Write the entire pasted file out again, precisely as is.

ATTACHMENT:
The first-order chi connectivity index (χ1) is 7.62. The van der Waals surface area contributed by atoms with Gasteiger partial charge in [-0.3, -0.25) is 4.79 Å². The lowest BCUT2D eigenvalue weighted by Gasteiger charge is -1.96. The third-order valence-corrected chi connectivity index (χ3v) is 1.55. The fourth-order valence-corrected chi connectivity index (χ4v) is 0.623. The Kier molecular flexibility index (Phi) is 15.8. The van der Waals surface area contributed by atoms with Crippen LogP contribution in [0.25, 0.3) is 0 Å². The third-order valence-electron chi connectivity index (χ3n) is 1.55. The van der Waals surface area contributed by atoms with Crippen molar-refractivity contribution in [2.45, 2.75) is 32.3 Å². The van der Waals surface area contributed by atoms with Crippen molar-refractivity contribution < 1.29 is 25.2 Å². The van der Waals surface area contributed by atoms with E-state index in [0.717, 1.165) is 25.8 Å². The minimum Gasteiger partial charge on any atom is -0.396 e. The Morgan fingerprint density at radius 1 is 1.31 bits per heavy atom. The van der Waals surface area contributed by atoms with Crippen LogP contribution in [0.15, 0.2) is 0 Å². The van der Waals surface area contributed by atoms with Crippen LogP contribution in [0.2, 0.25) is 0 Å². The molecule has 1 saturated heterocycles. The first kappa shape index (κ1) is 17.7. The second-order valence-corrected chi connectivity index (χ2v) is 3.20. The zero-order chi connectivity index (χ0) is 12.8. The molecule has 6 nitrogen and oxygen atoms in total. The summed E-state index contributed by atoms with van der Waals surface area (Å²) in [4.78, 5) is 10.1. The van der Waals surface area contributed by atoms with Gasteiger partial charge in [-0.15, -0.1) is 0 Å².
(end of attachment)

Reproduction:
The first-order chi connectivity index (χ1) is 7.62. The van der Waals surface area contributed by atoms with Gasteiger partial charge in [-0.3, -0.25) is 4.79 Å². The lowest BCUT2D eigenvalue weighted by Gasteiger charge is -1.96. The third-order valence-corrected chi connectivity index (χ3v) is 1.55. The fourth-order valence-corrected chi connectivity index (χ4v) is 0.623. The Kier molecular flexibility index (Phi) is 15.8. The van der Waals surface area contributed by atoms with Crippen LogP contribution in [0.25, 0.3) is 0 Å². The third-order valence-electron chi connectivity index (χ3n) is 1.55. The van der Waals surface area contributed by atoms with Crippen molar-refractivity contribution in [2.45, 2.75) is 32.3 Å². The van der Waals surface area contributed by atoms with Crippen molar-refractivity contribution < 1.29 is 25.2 Å². The van der Waals surface area contributed by atoms with E-state index in [0.717, 1.165) is 25.8 Å². The minimum Gasteiger partial charge on any atom is -0.396 e. The Morgan fingerprint density at radius 1 is 1.31 bits per heavy atom. The van der Waals surface area contributed by atoms with Crippen LogP contribution in [0.15, 0.2) is 0 Å². The van der Waals surface area contributed by atoms with Crippen LogP contribution in [0.2, 0.25) is 0 Å². The molecule has 1 saturated heterocycles. The first kappa shape index (κ1) is 17.7. The second-order valence-corrected chi connectivity index (χ2v) is 3.20. The zero-order chi connectivity index (χ0) is 12.8. The molecule has 6 nitrogen and oxygen atoms in total. The summed E-state index contributed by atoms with van der Waals surface area (Å²) in [4.78, 5) is 10.1. The van der Waals surface area contributed by atoms with Gasteiger partial charge in [-0.15, -0.1) is 0 Å².